Thursday, October 14, 2010

Blood tests for Mapua

The Press 14/10/2010
Mapua residents could be blood-tested for dioxins next year to see if they have been affected by the cleanup of the town's toxic chemical site.

The Ministry of Health and the Health Research Council this week called for proposals for the study. The contract is expected to be awarded in April.

The study will involve health questionnaires and blood samples, which will be matched against samples from volunteers from outside the region.

The samples will be tested for dioxins and other toxins, such as organochlorine pesticides.

Experimental New Zealand-designed technology was used to remediate the 3.3-hectare site where the former Fruitgrowers Chemical Company made pesticides for 55 years.

The three-year cleanup project finished in 2007.

Up to 200 people lived near the site from 2004-2006 – a period thought to cover the highest dioxin emissions.

From Wikipedia
Mapua is a small town in the South Island of New Zealand.

It is to the west of Nelson on State Highway 60 and on the coastline of Tasman Bay. The 2006 census gave a population of 1878, up 16.1 percent since the 2001 Census.

With a thriving wharf and commercial area, Mapua has grown in popularity for visitors, with numbers swelling the region over the summer months.

A large fair and market is held every Easter Sunday. Up to 30,000 people visit the town on this day to enjoy rides, stalls, and other attractions. The local schools and playcentre benefit from the fair, which is their primary fundraising activity.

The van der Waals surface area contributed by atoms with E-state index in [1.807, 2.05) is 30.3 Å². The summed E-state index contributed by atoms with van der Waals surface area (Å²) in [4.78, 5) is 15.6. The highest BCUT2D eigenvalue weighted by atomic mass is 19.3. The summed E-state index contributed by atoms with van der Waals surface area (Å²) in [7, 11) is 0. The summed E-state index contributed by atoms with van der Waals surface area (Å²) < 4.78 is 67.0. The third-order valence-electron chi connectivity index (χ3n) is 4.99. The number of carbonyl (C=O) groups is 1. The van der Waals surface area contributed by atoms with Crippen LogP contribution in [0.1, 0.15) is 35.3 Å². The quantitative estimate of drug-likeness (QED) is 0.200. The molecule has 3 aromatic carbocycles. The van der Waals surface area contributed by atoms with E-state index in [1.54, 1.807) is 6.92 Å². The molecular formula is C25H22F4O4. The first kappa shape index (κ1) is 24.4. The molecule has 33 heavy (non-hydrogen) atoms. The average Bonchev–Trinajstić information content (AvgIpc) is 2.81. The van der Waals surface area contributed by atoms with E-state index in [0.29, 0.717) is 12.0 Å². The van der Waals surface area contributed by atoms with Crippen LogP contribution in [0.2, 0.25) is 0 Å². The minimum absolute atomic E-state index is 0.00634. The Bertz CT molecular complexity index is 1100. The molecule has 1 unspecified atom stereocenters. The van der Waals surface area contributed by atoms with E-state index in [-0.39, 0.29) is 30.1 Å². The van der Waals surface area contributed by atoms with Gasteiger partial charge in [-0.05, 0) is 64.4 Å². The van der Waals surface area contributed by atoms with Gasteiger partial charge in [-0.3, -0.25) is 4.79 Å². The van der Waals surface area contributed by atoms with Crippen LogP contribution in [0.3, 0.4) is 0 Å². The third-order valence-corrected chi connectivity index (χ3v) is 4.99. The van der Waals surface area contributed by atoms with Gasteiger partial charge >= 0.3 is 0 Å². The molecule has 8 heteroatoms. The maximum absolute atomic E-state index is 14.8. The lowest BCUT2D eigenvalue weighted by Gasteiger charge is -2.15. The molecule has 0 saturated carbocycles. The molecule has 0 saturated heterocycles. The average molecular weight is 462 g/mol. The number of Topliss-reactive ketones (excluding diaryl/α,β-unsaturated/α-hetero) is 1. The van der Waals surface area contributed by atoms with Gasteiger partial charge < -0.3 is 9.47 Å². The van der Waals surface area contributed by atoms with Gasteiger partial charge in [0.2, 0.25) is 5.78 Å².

[edit] Former contaminated site

In the 20th century, Mapua was one of the most contaminated sites in New Zealand due to pesticide residues in the soils from a now defunct factory, but has since had a major cleanup operation.

In 1932 the Fruitgrowers Chemical Company built a plant to manufacture pesticides for use in the numerous orchards in the surrounding area. In the 1940s organomercury and organochlorine pesticides, including DDT, DDD, dieldrin, 2,4-D and paraquat, were produced. Organophosphorous pesticides were produced from the 1960s. By 1978, 124 chemicals were being used to produce 84 different formulations. The plant closed in 1988.

The site was taken over by the Tasman District Council in 1989, and measures were taken to prevent leaching of the chemicals into the adjoining Waimea Inlet. The 1999 Budget allocated $3.7 million towards containment of the site. Site decontamination was carried out, initially by Thiess Pty. Ltd. but later by the Ministry for the Environment. The site was handed back to the Tasman District Council in November 2007.

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